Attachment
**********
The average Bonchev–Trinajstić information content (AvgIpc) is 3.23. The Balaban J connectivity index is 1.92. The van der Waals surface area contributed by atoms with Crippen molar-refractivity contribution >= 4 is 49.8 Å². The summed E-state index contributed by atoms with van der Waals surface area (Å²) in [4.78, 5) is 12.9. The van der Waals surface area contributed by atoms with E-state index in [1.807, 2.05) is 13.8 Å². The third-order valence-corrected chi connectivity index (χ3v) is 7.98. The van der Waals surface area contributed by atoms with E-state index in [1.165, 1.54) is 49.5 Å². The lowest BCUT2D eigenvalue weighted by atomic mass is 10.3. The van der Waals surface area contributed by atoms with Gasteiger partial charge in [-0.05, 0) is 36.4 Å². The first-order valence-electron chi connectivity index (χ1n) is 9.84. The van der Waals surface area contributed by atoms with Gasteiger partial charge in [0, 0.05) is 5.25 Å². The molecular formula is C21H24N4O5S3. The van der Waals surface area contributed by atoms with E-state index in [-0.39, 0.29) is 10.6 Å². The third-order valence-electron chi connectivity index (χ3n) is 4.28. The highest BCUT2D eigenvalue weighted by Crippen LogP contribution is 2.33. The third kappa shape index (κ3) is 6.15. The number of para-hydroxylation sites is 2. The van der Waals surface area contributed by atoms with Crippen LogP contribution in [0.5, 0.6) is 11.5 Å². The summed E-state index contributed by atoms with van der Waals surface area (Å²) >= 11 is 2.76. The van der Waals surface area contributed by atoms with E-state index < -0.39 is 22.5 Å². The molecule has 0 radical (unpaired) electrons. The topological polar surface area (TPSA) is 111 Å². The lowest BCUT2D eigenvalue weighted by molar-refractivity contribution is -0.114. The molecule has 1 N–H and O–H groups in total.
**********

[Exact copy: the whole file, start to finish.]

The average Bonchev–Trinajstić information content (AvgIpc) is 3.23. The Balaban J connectivity index is 1.92. The van der Waals surface area contributed by atoms with Crippen molar-refractivity contribution >= 4 is 49.8 Å². The summed E-state index contributed by atoms with van der Waals surface area (Å²) in [4.78, 5) is 12.9. The van der Waals surface area contributed by atoms with E-state index in [1.807, 2.05) is 13.8 Å². The third-order valence-corrected chi connectivity index (χ3v) is 7.98. The van der Waals surface area contributed by atoms with E-state index in [1.165, 1.54) is 49.5 Å². The lowest BCUT2D eigenvalue weighted by atomic mass is 10.3. The van der Waals surface area contributed by atoms with Gasteiger partial charge in [-0.05, 0) is 36.4 Å². The first-order valence-electron chi connectivity index (χ1n) is 9.84. The van der Waals surface area contributed by atoms with Gasteiger partial charge in [0, 0.05) is 5.25 Å². The molecular formula is C21H24N4O5S3. The van der Waals surface area contributed by atoms with E-state index in [-0.39, 0.29) is 10.6 Å². The third-order valence-electron chi connectivity index (χ3n) is 4.28. The highest BCUT2D eigenvalue weighted by Crippen LogP contribution is 2.33. The third kappa shape index (κ3) is 6.15. The number of para-hydroxylation sites is 2. The van der Waals surface area contributed by atoms with Crippen LogP contribution in [0.5, 0.6) is 11.5 Å². The summed E-state index contributed by atoms with van der Waals surface area (Å²) >= 11 is 2.76. The van der Waals surface area contributed by atoms with E-state index < -0.39 is 22.5 Å². The molecule has 0 radical (unpaired) electrons. The topological polar surface area (TPSA) is 111 Å². The lowest BCUT2D eigenvalue weighted by molar-refractivity contribution is -0.114. The molecule has 1 N–H and O–H groups in total.